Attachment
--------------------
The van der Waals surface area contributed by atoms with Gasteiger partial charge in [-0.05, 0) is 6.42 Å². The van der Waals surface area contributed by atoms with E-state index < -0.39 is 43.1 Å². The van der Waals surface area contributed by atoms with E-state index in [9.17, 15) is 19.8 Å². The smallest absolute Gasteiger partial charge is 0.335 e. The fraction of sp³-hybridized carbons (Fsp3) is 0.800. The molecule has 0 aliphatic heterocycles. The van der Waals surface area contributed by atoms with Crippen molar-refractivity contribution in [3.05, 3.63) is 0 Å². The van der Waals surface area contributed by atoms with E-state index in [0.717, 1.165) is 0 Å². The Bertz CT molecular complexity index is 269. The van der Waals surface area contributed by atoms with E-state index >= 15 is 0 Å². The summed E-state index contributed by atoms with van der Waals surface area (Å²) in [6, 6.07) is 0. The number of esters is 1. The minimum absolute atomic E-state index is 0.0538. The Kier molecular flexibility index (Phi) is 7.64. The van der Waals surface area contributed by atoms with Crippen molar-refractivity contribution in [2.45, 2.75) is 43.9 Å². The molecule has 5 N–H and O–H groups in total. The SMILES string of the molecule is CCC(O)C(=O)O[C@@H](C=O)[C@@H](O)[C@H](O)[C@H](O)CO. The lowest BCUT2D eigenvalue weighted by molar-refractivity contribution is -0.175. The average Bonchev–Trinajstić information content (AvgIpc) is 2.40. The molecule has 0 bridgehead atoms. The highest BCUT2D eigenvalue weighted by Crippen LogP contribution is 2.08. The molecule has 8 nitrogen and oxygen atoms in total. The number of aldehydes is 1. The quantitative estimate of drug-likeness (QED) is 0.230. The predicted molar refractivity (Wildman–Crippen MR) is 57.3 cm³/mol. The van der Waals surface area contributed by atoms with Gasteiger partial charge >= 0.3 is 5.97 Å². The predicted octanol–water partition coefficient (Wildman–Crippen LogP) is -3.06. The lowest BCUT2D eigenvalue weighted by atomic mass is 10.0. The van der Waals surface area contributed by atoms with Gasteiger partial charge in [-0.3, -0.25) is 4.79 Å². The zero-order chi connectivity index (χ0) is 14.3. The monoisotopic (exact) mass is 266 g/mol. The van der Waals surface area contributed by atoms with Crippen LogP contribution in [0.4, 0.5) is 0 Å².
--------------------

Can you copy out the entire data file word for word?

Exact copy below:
The van der Waals surface area contributed by atoms with Gasteiger partial charge in [-0.05, 0) is 6.42 Å². The van der Waals surface area contributed by atoms with E-state index < -0.39 is 43.1 Å². The van der Waals surface area contributed by atoms with E-state index in [9.17, 15) is 19.8 Å². The smallest absolute Gasteiger partial charge is 0.335 e. The fraction of sp³-hybridized carbons (Fsp3) is 0.800. The molecule has 0 aliphatic heterocycles. The van der Waals surface area contributed by atoms with Crippen molar-refractivity contribution in [3.05, 3.63) is 0 Å². The van der Waals surface area contributed by atoms with E-state index in [0.717, 1.165) is 0 Å². The Bertz CT molecular complexity index is 269. The van der Waals surface area contributed by atoms with E-state index >= 15 is 0 Å². The summed E-state index contributed by atoms with van der Waals surface area (Å²) in [6, 6.07) is 0. The number of esters is 1. The minimum absolute atomic E-state index is 0.0538. The Kier molecular flexibility index (Phi) is 7.64. The van der Waals surface area contributed by atoms with Crippen molar-refractivity contribution in [2.45, 2.75) is 43.9 Å². The molecule has 5 N–H and O–H groups in total. The SMILES string of the molecule is CCC(O)C(=O)O[C@@H](C=O)[C@@H](O)[C@H](O)[C@H](O)CO. The lowest BCUT2D eigenvalue weighted by molar-refractivity contribution is -0.175. The average Bonchev–Trinajstić information content (AvgIpc) is 2.40. The molecule has 0 bridgehead atoms. The highest BCUT2D eigenvalue weighted by Crippen LogP contribution is 2.08. The molecule has 8 nitrogen and oxygen atoms in total. The number of aldehydes is 1. The quantitative estimate of drug-likeness (QED) is 0.230. The predicted molar refractivity (Wildman–Crippen MR) is 57.3 cm³/mol. The van der Waals surface area contributed by atoms with Gasteiger partial charge >= 0.3 is 5.97 Å². The predicted octanol–water partition coefficient (Wildman–Crippen LogP) is -3.06. The lowest BCUT2D eigenvalue weighted by atomic mass is 10.0. The van der Waals surface area contributed by atoms with Gasteiger partial charge in [-0.3, -0.25) is 4.79 Å². The zero-order chi connectivity index (χ0) is 14.3. The monoisotopic (exact) mass is 266 g/mol. The van der Waals surface area contributed by atoms with Crippen LogP contribution in [0.4, 0.5) is 0 Å².